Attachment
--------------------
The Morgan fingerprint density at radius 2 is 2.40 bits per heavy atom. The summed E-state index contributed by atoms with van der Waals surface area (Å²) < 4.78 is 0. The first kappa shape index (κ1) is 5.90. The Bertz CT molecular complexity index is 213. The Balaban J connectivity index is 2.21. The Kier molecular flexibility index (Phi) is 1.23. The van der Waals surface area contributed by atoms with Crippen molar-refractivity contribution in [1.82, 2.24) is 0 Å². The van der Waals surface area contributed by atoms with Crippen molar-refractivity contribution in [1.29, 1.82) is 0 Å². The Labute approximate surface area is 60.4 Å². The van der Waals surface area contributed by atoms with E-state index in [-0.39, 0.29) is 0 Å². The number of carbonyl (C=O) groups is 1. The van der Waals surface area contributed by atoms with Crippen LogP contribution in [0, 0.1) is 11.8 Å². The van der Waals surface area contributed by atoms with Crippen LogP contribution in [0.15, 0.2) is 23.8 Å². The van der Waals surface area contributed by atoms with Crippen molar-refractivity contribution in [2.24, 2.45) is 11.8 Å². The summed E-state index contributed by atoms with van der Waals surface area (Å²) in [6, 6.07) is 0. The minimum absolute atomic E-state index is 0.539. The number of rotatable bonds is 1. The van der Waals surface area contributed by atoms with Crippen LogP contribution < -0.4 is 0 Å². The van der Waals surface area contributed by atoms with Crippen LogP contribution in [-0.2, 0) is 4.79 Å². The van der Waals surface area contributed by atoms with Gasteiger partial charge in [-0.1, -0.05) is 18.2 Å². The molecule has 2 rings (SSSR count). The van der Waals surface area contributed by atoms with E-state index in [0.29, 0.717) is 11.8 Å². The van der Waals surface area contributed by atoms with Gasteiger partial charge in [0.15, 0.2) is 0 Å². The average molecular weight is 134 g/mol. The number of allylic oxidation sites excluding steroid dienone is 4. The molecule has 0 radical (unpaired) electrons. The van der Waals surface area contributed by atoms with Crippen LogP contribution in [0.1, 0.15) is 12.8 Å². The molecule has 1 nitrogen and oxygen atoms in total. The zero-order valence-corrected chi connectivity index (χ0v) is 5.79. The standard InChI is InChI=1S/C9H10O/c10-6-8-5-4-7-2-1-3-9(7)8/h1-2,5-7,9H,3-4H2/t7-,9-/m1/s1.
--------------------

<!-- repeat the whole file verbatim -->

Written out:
The Morgan fingerprint density at radius 2 is 2.40 bits per heavy atom. The summed E-state index contributed by atoms with van der Waals surface area (Å²) < 4.78 is 0. The first kappa shape index (κ1) is 5.90. The Bertz CT molecular complexity index is 213. The Balaban J connectivity index is 2.21. The Kier molecular flexibility index (Phi) is 1.23. The van der Waals surface area contributed by atoms with Crippen molar-refractivity contribution in [1.82, 2.24) is 0 Å². The van der Waals surface area contributed by atoms with Crippen molar-refractivity contribution in [1.29, 1.82) is 0 Å². The Labute approximate surface area is 60.4 Å². The van der Waals surface area contributed by atoms with E-state index in [-0.39, 0.29) is 0 Å². The number of carbonyl (C=O) groups is 1. The van der Waals surface area contributed by atoms with Crippen LogP contribution in [0, 0.1) is 11.8 Å². The van der Waals surface area contributed by atoms with Crippen LogP contribution in [0.15, 0.2) is 23.8 Å². The van der Waals surface area contributed by atoms with Crippen molar-refractivity contribution in [2.24, 2.45) is 11.8 Å². The summed E-state index contributed by atoms with van der Waals surface area (Å²) in [6, 6.07) is 0. The minimum absolute atomic E-state index is 0.539. The number of rotatable bonds is 1. The van der Waals surface area contributed by atoms with Crippen LogP contribution < -0.4 is 0 Å². The van der Waals surface area contributed by atoms with Crippen LogP contribution in [-0.2, 0) is 4.79 Å². The van der Waals surface area contributed by atoms with Gasteiger partial charge in [-0.1, -0.05) is 18.2 Å². The molecule has 2 rings (SSSR count). The van der Waals surface area contributed by atoms with E-state index in [0.29, 0.717) is 11.8 Å². The van der Waals surface area contributed by atoms with Gasteiger partial charge in [0.15, 0.2) is 0 Å². The average molecular weight is 134 g/mol. The number of allylic oxidation sites excluding steroid dienone is 4. The molecule has 0 radical (unpaired) electrons. The van der Waals surface area contributed by atoms with Crippen LogP contribution in [0.1, 0.15) is 12.8 Å². The molecule has 1 nitrogen and oxygen atoms in total. The zero-order valence-corrected chi connectivity index (χ0v) is 5.79. The standard InChI is InChI=1S/C9H10O/c10-6-8-5-4-7-2-1-3-9(7)8/h1-2,5-7,9H,3-4H2/t7-,9-/m1/s1.